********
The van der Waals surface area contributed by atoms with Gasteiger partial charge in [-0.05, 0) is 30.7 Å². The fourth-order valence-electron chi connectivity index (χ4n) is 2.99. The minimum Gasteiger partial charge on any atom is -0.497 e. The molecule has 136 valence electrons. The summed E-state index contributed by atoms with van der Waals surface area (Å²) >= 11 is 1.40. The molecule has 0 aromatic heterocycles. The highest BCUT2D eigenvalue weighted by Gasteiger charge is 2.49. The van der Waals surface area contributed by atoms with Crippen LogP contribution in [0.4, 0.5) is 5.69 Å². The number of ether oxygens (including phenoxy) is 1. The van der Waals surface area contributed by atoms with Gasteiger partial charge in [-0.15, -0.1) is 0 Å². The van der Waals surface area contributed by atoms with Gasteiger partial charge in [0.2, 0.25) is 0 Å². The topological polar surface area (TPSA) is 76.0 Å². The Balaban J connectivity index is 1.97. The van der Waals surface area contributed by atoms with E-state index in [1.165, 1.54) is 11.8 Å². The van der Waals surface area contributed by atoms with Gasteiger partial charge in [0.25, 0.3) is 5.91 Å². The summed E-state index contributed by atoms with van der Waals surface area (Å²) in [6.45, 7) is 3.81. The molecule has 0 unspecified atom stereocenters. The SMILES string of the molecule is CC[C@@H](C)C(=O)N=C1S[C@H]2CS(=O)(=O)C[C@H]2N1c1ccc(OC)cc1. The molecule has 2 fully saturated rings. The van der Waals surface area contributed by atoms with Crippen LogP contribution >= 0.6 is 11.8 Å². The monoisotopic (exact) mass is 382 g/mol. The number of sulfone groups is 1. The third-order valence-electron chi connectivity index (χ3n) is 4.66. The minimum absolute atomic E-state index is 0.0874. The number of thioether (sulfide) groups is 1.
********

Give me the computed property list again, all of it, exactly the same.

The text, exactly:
The van der Waals surface area contributed by atoms with Gasteiger partial charge in [-0.05, 0) is 30.7 Å². The fourth-order valence-electron chi connectivity index (χ4n) is 2.99. The minimum Gasteiger partial charge on any atom is -0.497 e. The molecule has 136 valence electrons. The summed E-state index contributed by atoms with van der Waals surface area (Å²) >= 11 is 1.40. The molecule has 0 aromatic heterocycles. The highest BCUT2D eigenvalue weighted by Gasteiger charge is 2.49. The van der Waals surface area contributed by atoms with Crippen LogP contribution in [0.4, 0.5) is 5.69 Å². The number of ether oxygens (including phenoxy) is 1. The van der Waals surface area contributed by atoms with Gasteiger partial charge in [-0.15, -0.1) is 0 Å². The van der Waals surface area contributed by atoms with Gasteiger partial charge in [0.2, 0.25) is 0 Å². The topological polar surface area (TPSA) is 76.0 Å². The Balaban J connectivity index is 1.97. The van der Waals surface area contributed by atoms with E-state index in [1.165, 1.54) is 11.8 Å². The van der Waals surface area contributed by atoms with Gasteiger partial charge in [0.25, 0.3) is 5.91 Å². The summed E-state index contributed by atoms with van der Waals surface area (Å²) in [6.45, 7) is 3.81. The molecule has 0 unspecified atom stereocenters. The SMILES string of the molecule is CC[C@@H](C)C(=O)N=C1S[C@H]2CS(=O)(=O)C[C@H]2N1c1ccc(OC)cc1. The molecule has 2 fully saturated rings. The van der Waals surface area contributed by atoms with Crippen LogP contribution >= 0.6 is 11.8 Å². The monoisotopic (exact) mass is 382 g/mol. The number of sulfone groups is 1. The third-order valence-electron chi connectivity index (χ3n) is 4.66. The minimum absolute atomic E-state index is 0.0874. The number of thioether (sulfide) groups is 1.